In 2017, ZIP ran a promising trial in Remutaka Forest Park, which provided strong evidence that rivers are an effective barrier to possum migration.
But what about rats..?
We are currently carrying out a project in the Perth River valley to attempt to answer that very question.
The Perth River research area is bordered to the south and west by the Perth and Barlow Rivers – both fast flowing, rocky, glacial waterways that converge on the southern boundary of the research area.
Since April 2018 we have been bio-marking rats along a 3.2km stretch of the true left side of the Perth River, to enable us to identify whether any rats caught on the true right are likely to have crossed the river (see map below).
This project was designed to be carried out following the completion of a predator removal operation on the true right side of the river, which would provide a ‘clean’ side along which to measure rat crossing events. We had originally intended to complete the removal operation during winter 2018, but this has now been reprogrammed until early 2019.
We are now investigating a range of alternative methods to begin to assess the effectiveness of the Perth River as a barrier to rats, within the near future. The river is at its lowest flow during the winter months, so gaining an understanding of its effectiveness as a barrier at this time of year is important.
As to how we will measure that effectiveness – watch this space for an update soon!
In the meantime, some useful and interesting information has already been gathered from the river barrier project site. To date, we have been able to assess: (i) the relative abundance of rats immediately adjacent to the river on the true left side (to provide an indication of current rat ‘pressure’ on the river barrier), and (ii) whether enough rats will eat the bio-marker to provide robust data for this trial. These findings are outlined below.
Measuring rat pressure on the river
ZIP-developed automated lure dispensers were installed on the true left side of a 3.2km stretch of the Perth River in the first week of April 2018. Every 24 hours, these dispensed Pics peanut butter laced with non-toxic rhodamine B bio-marker, which produces a fluorescent band visible under microscope in the growing whiskers of rats after they have eaten it. These were left in place to ‘feed’ rats for a month before measuring rat relative abundance in the same area.
Rat relative abundance is a measure used in predator control to estimate the relative number of rats within an area. This measure, in turn, provides us with an indication of the invasion ‘pressure’ on the river.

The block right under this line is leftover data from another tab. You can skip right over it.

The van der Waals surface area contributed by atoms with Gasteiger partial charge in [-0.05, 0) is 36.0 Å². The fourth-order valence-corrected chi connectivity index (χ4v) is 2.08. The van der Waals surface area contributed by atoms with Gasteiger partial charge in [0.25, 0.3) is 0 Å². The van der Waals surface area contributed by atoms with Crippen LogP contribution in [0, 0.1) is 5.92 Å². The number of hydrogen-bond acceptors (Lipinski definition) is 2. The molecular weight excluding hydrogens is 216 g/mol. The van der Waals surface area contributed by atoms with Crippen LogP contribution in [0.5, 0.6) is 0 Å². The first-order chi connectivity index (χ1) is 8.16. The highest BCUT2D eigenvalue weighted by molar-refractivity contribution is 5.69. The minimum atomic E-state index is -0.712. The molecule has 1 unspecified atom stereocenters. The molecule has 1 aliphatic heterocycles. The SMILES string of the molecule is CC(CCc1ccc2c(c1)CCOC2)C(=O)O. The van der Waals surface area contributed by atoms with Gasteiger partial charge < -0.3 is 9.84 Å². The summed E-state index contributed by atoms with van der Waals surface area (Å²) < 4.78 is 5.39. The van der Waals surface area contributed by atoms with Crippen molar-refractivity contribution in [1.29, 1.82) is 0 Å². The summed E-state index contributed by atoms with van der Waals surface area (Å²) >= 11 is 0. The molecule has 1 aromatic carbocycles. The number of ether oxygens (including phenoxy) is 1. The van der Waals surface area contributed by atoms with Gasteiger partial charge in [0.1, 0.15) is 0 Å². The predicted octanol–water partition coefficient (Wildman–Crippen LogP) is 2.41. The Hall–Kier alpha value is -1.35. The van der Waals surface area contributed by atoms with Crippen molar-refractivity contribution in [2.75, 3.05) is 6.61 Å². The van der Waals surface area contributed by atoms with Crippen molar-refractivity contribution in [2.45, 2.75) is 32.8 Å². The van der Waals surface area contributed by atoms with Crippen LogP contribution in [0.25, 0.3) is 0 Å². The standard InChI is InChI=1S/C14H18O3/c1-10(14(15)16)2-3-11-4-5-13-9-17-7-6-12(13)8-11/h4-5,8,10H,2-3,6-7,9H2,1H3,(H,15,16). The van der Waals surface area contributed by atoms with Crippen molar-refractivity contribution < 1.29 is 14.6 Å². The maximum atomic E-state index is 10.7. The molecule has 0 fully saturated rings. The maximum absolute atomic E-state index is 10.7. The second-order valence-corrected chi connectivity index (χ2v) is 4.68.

Relative abundance was measured over three fine nights along the same stretch of river where the automated lure dispensers were installed. A total of 53 Victor Professional rat kill traps were deployed at 50m spacing, lured with Pics peanut butter, in single entry black corflute tunnels. Results were calculated as the mean number of rats caught per 100 corrected trap nights (C100TN).
A total of 41 rats were caught over the three nights. After accounting for sprung traps, we determined a relative abundance of 39.4 rats/C100TN.
This is a relatively high score and may well be influenced by pre-feeding with Pics peanut butter (via the automated lure dispensers) for a month before trapping. If true, this pre-feeding principle may have wider application in trapping operations, including the Remove and Protect model. If invaders can be cued onto a lure before they invade, they may then be significantly more likely to be trapped using that same lure.
As for the river barrier assessment project, we now have confidence that there are plenty of rats present in the research area, and therefore the ‘rivers as a barrier’ concept remains a real test.
Uptake of the bio-marker by rats
The rat relative abundance survey also enabled us to determine the proportion of rats that were eating from the automated lure dispensers, by looking for evidence of the biomarker in the trapped rats. Whisker samples were taken from 37 of the 41 rats caught, and an additional two rats caught at Scone Hut during the same time period. We analysed those whisker samples under a microscope at Lincoln University, looking for the bright, solid bands of fluorescence from the rhodamine B. If three or more whiskers were found to show traces of rhodamine B, the rat was deemed to have fed on the prefeed from the automated lure dispenser.
A total of 82% (32/39) of rats caught and analysed were found with traces of rhodamine B, meaning this proportion of the resident population (as a minimum) had been feeding from the automated lure dispensers. This is a very encouraging result for the rat river barrier assessment, especially considering that uptake of the bio-marked lure is likely to increase the longer the automated lure dispensers are in place.
Ensuring a high proportion of marked rats is important as it gives us the best opportunity to determine whether any rats caught on the true right side of the river have braved the icy waters to get there.